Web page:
CIL charges and calculating CIL
How is CIL calculated?
The amount of CIL you will be liable to pay depends on the size, type and uses of your development.
CIL liability is calculated using the gross internal area (GIA) of the floorspace of all CIL liable buildings within a development. The floorspace is then multiplied by the charge for that use type. Where multiple use types are proposed within a development, the floorspace will be split accordingly by type and then multiplied by the relevant charges. Therefore, this information must be provided as part of your planning application. Failure to provide this information may lead to delays with the processing of your planning application. We will measure and check all plans provided.
CIL includes all floors of a building, not just the ground area. Therefore, if there are three floors of a building each measuring 50sqm, the total liable area will be 150sqm.
The CIL calculations include an index rate. CIL rates are index linked to make sure that the levy rate is responsive to market conditions. The index is calculated to track the change between the rate at the point CIL was introduced, and the rate at the point a planning permission is granted. The index may increase or decrease.
The current index from 1 January 2023 to 31 December 2023 is 1.50 (rounded figure). The index from 1 January 2024 to 31 December 2024 will be 1.61 (rounded figure). This 'CIL Index' is set by the RICS.
CIL is calculated as:
GIA FLOORSPACE X USE CHARGE X INDEX RATE = CIL CHARGE
For example, if you were creating a new residential house, and the current index was 1.5, then the CIL charge would be:
150sqm x £85 (per sqm) x 1.5 = £19,125.00
How we have calculated CIL will be shown on your Liability Notice.
Deductions for existing use
The gross floorspace of any existing buildings on the site that are going to be demolished or reused may be deducted from the calculation of the CIL liability. However, these deductions only apply where the demolition or change of use relates to a building which has been in continuous lawful use for at least six months in the last three years, prior to the development being permitted. In such cases, you must provide evidence of lawful use.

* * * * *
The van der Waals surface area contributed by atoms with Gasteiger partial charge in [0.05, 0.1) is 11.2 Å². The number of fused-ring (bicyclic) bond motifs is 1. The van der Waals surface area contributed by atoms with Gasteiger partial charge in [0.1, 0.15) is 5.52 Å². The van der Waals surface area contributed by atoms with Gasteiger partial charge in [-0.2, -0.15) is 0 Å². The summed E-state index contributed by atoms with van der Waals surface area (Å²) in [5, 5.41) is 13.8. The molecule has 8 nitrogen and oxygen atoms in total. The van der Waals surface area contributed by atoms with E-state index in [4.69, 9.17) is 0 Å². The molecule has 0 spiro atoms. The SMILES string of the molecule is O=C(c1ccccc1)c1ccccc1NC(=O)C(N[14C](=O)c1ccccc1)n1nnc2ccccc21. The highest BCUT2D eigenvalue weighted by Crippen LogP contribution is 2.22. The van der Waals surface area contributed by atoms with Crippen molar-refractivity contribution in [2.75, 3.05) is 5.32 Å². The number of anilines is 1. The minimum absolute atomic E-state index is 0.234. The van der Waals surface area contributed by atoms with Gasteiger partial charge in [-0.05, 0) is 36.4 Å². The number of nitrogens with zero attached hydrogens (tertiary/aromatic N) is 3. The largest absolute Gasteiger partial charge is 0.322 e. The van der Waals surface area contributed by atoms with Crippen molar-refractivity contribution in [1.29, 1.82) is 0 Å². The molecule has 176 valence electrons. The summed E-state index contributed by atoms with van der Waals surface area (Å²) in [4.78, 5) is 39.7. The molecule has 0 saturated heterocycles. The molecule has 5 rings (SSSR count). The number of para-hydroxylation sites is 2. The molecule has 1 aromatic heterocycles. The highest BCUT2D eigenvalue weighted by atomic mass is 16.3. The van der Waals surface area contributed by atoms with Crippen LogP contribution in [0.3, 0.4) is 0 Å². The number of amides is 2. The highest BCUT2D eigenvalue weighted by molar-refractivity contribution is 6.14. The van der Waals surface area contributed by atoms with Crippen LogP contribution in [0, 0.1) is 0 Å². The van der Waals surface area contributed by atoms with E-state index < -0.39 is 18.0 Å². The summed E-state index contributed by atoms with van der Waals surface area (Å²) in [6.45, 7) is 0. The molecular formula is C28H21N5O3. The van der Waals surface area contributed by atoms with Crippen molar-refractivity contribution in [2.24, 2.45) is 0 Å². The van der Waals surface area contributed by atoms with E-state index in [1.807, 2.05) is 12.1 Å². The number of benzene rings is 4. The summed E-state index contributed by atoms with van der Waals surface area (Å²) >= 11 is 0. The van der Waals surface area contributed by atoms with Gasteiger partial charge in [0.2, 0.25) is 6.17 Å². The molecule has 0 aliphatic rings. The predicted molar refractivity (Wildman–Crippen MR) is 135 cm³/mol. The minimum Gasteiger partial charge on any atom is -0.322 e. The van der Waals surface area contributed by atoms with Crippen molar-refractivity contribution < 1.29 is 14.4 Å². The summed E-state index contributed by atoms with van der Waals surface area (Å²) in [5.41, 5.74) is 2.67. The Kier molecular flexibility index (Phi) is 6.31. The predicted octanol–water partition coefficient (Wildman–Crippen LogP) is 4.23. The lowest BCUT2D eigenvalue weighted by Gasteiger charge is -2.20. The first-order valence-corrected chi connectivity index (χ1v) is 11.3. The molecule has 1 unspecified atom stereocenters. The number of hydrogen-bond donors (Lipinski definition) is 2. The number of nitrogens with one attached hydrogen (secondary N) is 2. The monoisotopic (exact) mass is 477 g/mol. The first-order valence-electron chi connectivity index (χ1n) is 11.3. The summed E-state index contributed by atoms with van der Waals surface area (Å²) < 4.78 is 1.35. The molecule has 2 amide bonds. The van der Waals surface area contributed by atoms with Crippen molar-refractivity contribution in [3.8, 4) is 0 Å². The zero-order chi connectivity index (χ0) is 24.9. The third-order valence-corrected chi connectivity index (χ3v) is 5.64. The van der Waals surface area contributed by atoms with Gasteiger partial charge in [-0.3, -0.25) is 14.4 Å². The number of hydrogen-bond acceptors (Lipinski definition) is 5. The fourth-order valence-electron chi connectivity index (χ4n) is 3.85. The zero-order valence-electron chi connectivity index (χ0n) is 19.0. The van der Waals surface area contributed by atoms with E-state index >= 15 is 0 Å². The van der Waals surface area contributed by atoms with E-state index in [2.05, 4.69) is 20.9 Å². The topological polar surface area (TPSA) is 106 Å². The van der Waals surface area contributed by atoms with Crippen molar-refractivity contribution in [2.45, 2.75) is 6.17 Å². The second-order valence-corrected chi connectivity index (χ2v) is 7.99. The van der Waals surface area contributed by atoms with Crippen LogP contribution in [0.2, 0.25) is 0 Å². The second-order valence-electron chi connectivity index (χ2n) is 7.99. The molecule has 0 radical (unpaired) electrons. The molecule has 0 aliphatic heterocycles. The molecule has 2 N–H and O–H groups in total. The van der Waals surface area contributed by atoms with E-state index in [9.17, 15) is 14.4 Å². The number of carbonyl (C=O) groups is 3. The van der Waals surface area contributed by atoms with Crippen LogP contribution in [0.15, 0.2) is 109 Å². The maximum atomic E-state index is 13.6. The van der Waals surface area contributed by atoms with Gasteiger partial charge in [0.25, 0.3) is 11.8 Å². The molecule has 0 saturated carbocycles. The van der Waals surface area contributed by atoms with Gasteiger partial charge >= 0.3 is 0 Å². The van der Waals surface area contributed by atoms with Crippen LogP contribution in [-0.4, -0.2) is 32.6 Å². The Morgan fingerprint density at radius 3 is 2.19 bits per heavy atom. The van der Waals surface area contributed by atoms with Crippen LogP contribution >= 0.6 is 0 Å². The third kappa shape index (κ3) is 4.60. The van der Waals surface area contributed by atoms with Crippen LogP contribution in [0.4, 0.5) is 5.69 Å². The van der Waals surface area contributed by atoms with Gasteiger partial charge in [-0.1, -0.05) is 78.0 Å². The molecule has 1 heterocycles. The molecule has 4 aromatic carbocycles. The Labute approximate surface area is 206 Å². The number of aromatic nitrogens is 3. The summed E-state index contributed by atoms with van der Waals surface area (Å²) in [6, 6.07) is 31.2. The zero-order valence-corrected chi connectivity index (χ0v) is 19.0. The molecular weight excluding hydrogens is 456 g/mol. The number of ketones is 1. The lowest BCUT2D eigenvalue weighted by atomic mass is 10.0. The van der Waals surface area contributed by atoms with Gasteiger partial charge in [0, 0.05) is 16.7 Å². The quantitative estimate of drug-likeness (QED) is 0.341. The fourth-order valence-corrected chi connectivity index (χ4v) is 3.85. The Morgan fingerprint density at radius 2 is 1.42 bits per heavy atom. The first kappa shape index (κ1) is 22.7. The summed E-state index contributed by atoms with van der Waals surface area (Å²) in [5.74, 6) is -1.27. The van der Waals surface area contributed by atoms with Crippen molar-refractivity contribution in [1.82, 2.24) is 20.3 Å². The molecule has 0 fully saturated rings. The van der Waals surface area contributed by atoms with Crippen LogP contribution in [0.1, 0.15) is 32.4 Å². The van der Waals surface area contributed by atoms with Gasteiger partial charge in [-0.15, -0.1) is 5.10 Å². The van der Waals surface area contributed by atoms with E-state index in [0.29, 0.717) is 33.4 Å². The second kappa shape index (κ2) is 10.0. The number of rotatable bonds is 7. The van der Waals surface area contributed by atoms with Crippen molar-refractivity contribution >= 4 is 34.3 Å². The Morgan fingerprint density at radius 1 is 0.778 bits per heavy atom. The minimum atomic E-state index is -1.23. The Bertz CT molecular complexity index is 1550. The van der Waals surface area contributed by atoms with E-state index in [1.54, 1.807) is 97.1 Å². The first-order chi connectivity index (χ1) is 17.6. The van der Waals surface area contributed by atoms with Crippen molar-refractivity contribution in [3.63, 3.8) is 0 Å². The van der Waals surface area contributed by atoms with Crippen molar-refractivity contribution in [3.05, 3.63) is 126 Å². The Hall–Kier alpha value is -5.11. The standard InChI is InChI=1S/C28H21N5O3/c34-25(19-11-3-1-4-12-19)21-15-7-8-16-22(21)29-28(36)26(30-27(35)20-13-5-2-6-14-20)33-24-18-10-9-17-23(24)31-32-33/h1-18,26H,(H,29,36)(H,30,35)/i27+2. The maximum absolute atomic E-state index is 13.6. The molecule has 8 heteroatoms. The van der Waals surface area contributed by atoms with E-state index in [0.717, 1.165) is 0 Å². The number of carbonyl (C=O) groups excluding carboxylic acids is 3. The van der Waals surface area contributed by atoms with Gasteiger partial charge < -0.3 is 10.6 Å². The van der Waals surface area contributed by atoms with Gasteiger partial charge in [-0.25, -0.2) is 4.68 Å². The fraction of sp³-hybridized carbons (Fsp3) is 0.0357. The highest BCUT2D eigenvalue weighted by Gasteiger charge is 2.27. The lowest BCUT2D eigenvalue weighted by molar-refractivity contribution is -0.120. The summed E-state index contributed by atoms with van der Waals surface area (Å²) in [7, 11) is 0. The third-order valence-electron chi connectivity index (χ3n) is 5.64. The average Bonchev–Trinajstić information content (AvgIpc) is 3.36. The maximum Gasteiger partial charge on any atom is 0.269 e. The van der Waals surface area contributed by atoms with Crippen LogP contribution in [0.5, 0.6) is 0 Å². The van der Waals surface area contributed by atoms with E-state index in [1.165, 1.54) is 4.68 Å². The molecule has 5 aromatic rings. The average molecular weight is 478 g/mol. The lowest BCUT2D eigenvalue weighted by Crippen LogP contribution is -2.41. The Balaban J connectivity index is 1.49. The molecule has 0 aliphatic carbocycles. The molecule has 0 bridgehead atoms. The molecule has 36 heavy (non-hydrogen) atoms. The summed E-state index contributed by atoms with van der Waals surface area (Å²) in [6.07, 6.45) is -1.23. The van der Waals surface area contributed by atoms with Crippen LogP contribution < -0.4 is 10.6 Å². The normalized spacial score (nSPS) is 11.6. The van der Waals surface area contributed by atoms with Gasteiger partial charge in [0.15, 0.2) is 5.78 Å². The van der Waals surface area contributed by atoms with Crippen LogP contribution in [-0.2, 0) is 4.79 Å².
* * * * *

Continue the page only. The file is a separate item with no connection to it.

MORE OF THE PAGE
What evidence of lawful use can be used?
The applicant must provide evidence to demonstrate the continuous lawful use. This must include at least two from the list below:
- Copies of leases.
- Electricity/gas bills for the six month period.
- Where an informal arrangement exists redacted bank statements to show rent/rates have been paid.
- Confirmation from a letting agent/solicitor advising of the period of occupancy.
- An affidavit.
We will need further evidence of continuous use if it is not evident from the information supplied. We will not consider the existing floor space as deductible floor space unless the applicant demonstrates this.
Additional information forms
You are required to provide the Council with full information about your development, including proposed and existing floorspace, as well as plans. The Council will check all information supplied and provide you with a liability notice explaining our calculations.
What are the charges?
Rates are applied dependent on the planning use, and the location, of the development, with CIL rates based on financial viability. Types of development that are less viable will have a nil charge.
West Lancashire has two charging zones. Zone B covers most, but not all, of Skelmersdale and Up Holland. Zone A covers the rest of the borough. A map of Zone B, and full information on the charging schedule, can be found in the Adopted Charging Schedule (PDF 1.2mb).
The charging rates, as set out in the charging schedule, are as follows, but will be subject to the latest indexation:
|Zone A (£ per sqm)||Zone B (£ per sqm)|
|Residential dwelling house||£85||Nil|
|Residential apartments (including retirement apartments)||Nil||Nil|
|Agricultural Workers' dwellings||Nil||Nil|
|Retail - Comparison||Nil||Nil|
|Retail - Convenience||£160||Nil|
|Food and Drink (A3/A4/A5)||£90||Nil|
|All other uses||Nil||Nil|
CIL liability will be calculated after planning permission is granted. We will issue you with a CIL Liability Notice, indicating CIL liability and the charge for the development.
What is the difference between liable and chargeable?
A development may be liable for CIL, but not chargeable. This will occur where the development meets the conditions for CIL (liable), but a zero rate applies in the charging schedule and is therefore liable but not chargeable. A Liability Notice will still be issued, but will state a zero charge is due.
What is the definition of Gross Internal Area (GIA)?
Gross Internal Area (GIA) is defined in the RICS Code of Measuring Practice, and is the full enclosed area of a building within the external walls. It includes internal walls, service areas (WCs, showers, changing rooms), lift rooms, plant rooms etc. It excludes things like open balconies and open fire escapes. Refer to the RICS Code of Measuring Practice for details.